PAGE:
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MNOs may face 'white spot' fines as Germany pushes to expand coverage

German regulator has launched penalty proceedings against Vodafone, DT and O2 for failing to meet coverage obligations, amid a push for extending high-speed mobile Internet coverage.

Tereza Krásová

November 22, 2023

4 Min Read
Cell tower on a building in Düsseldorf.
(Source: Imago/Alamy Stock Photo)

Late last year, German operators raced to eliminate so-called "white spots" – or areas with inadequate mobile broadband coverage – in an effort to comply with coverage requirements set during the 2019 3.6GHz spectrum auction, and declared victory. News has, however, emerged this week that the Federal Network Agency, or Bundesnetzagentur (BNetzA), has found some extra white spots and may issue some fines as a result. This is part of the country’s continuing push to expand high-speed Internet coverage to all populated areas by 2030.

The conditions established during the 2019 auction stated that 98% of households in each of the country’s 16 federal states had to be covered by 4G or 5G by the end of 2022, with speeds reaching at least 100 Mbit/s. 

Operators raced late last year to add infrastructure and meet the requirement, with O2’s coverage falling short in six states as of December, followed by DT with four and Vodafone with three. And while all claimed to have reached the target, it now seems the BNetzA disagrees.

The German media has obtained a letter from the regulator showing it has launched penalty proceedings against Deutsche Telekom (DT), Telefonica Deutschland (O2) and Vodafone for failing to eliminate around 500 4G white spots.

According to German newspaper der Spiegel, the disagreement seems to hinge on an exception granted to areas where it is impossible to improve coverage for legal or other reasons. BNetzA believes the operators have been too liberal in applying the exception, with certain areas lacking coverage even though an antenna could be added.

Any fines are, however, likely to be relatively low according to the newspaper, because the breach only concerns a relatively small number of areas.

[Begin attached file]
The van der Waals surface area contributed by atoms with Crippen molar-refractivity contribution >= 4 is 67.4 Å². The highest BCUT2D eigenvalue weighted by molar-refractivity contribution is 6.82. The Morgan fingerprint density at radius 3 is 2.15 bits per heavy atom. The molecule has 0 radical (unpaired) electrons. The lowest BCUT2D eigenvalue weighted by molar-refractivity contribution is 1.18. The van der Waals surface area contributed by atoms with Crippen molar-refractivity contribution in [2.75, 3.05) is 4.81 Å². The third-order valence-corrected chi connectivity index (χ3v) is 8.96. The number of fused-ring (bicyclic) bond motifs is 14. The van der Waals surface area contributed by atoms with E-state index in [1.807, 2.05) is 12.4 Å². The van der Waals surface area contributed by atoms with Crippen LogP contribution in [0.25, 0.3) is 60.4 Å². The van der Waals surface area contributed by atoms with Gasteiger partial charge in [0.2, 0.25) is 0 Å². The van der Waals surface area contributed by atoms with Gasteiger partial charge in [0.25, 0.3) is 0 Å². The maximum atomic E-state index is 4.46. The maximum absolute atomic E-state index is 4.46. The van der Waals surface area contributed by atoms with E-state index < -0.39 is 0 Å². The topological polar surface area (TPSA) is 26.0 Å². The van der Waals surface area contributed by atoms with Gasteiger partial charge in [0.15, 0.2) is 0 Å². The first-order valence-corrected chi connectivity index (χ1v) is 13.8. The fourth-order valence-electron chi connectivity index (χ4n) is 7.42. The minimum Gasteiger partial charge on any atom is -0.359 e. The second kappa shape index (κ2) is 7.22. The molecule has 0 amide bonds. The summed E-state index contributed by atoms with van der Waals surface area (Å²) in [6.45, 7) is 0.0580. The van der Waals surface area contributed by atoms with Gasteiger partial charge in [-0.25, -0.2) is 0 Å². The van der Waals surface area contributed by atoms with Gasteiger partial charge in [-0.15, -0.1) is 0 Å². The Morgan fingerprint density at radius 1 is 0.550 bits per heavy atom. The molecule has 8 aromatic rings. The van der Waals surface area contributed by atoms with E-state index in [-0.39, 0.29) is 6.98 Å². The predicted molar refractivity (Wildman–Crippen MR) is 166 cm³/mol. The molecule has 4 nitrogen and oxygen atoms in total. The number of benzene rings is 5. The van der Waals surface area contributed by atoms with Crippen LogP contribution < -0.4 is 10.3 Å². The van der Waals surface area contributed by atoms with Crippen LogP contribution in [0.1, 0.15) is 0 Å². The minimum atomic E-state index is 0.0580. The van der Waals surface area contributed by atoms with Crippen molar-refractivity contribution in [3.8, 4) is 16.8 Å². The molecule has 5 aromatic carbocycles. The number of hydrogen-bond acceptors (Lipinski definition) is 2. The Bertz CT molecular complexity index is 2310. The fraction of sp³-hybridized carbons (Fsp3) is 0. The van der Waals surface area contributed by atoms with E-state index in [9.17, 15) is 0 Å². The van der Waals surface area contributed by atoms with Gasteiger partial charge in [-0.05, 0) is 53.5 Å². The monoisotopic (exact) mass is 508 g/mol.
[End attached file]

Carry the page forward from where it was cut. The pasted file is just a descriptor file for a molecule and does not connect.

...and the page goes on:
Fourth operator blues

The same might not be the case for newbie 1&1, which may be facing a much heftier fine in a separate BNetzA proceedings launched earlier this year.

The company set out to become Germany's fourth MNO in a somewhat surprise move that saw it enter the 2019 spectrum auction. It has, however, failed to meet its obligation of deploying 1,000 5G basestations by the end of 2022. It is said only five were operational at the time, which could trigger a fine of €50,000 (US$54,682) for each missing basestation. If the numbers are accurate, this would add up to €49.8 million ($54.4 million), adding to what has already been an expensive and complicated rollout.  

The telco has previously blamed Vodafone for its struggles. Having entered into a mast-sharing agreement with the Vodafone-controlled Vantage Towers in 2021, which became its largest expansion partner, 1&1 has since accused Vodafone of obstructing its rollout. 

It now seems 1&1 will have 1,000 basestations deployed by year's end. In a recent interview with business newspaper Handelsblatt, Ralph Dommermuth, the CEO of 1&1 parent United Internet, said the company would have 1,000 basestations installed by the end of this year, which would grow to 3,000 by the end of 2024. This is, however, a revision of its promise to have 1,200 basestations in place by year’s end.

The struggles are seemingly never-ending for 1&1, given BNetzA is considering a measure that might complicate its network rollout even further. With licenses for the 800MHz, 1,800MHz, and 2.6GHz bands are due to expire in 2025, it is conducting a consultation on extending existing licenses rather than launching a new auction. 

Next up: ubiquitous 5G 

This would leave out 1&1, even though BNetzA is considering a measure that would require the three incumbents to negotiate terms for national roaming with 1&1. It would seem, however, that a requirement to negotiate doesn't quite ensure an offer will be made, let alone a viable one.

As part of the license extension, new coverage obligations may also be imposed on operators. They would need to ensure at least 98% of households in sparsely populated areas can access 100Mbit/s speeds, with stricter requirements also imposed on coverage along roads. 

While BNetzA is pestering operators about 4G on this occasion, Germany also seeks to provide fiber and 5G wherever people live, work and travel by 2030 as part of its Gigabitstrategie, mirroring a target set by EU's Digital Decade strategy. 

BNetzA told Handelsblatt in September that 89% of German territory was covered by 5G as of July. An area is counted as covered, however, even if a single operator has deployed 5G there, meaning this metric says little about individual operators' progress. 

In its Q3 interim report, Deutsche Telekom said its 5G network was available to 95.4% of the population. In August, Vodafone stated 90% were covered by its 5G network, with 45% of people in Germany having access to 5G standalone at home. O2 also said in August its network reached 90% of the population, and plans to increase that to 100% by 2025.

While 5G coverage in Germany is among the best in the EU, according to the 5G Observatory, Ookla's data show it is trailing behind when it comes to speeds.

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About the Author(s)

Tereza Krásová

Associate Editor, Light Reading

Associate Editor, Light Reading

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